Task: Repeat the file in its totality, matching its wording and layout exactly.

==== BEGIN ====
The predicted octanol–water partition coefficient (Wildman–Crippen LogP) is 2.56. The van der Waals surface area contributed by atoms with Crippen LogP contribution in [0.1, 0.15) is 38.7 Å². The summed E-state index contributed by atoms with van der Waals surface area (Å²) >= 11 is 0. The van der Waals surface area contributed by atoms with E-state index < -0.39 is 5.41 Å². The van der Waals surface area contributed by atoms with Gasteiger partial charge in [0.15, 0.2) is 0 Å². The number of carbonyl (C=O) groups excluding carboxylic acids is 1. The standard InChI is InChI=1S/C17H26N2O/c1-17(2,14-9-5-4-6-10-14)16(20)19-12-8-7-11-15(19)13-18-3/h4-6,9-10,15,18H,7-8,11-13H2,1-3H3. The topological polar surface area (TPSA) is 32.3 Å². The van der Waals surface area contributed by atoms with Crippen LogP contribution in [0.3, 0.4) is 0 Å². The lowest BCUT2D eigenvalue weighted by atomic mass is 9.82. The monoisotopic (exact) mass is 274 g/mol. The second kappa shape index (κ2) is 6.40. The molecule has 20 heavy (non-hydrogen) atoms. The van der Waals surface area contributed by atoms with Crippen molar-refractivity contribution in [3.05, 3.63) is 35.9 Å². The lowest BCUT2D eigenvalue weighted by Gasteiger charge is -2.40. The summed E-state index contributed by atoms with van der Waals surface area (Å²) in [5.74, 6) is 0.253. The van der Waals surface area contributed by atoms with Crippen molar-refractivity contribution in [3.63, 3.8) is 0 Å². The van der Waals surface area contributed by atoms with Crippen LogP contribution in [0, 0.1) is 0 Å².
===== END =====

The predicted octanol–water partition coefficient (Wildman–Crippen LogP) is 2.56. The van der Waals surface area contributed by atoms with Crippen LogP contribution in [0.1, 0.15) is 38.7 Å². The summed E-state index contributed by atoms with van der Waals surface area (Å²) >= 11 is 0. The van der Waals surface area contributed by atoms with E-state index < -0.39 is 5.41 Å². The van der Waals surface area contributed by atoms with Gasteiger partial charge in [0.15, 0.2) is 0 Å². The number of carbonyl (C=O) groups excluding carboxylic acids is 1. The standard InChI is InChI=1S/C17H26N2O/c1-17(2,14-9-5-4-6-10-14)16(20)19-12-8-7-11-15(19)13-18-3/h4-6,9-10,15,18H,7-8,11-13H2,1-3H3. The topological polar surface area (TPSA) is 32.3 Å². The van der Waals surface area contributed by atoms with Crippen LogP contribution in [0.3, 0.4) is 0 Å². The lowest BCUT2D eigenvalue weighted by atomic mass is 9.82. The monoisotopic (exact) mass is 274 g/mol. The second kappa shape index (κ2) is 6.40. The molecule has 20 heavy (non-hydrogen) atoms. The van der Waals surface area contributed by atoms with Crippen molar-refractivity contribution in [3.05, 3.63) is 35.9 Å². The lowest BCUT2D eigenvalue weighted by Gasteiger charge is -2.40. The summed E-state index contributed by atoms with van der Waals surface area (Å²) in [5.74, 6) is 0.253. The van der Waals surface area contributed by atoms with Crippen molar-refractivity contribution in [3.63, 3.8) is 0 Å². The van der Waals surface area contributed by atoms with Crippen LogP contribution in [0, 0.1) is 0 Å².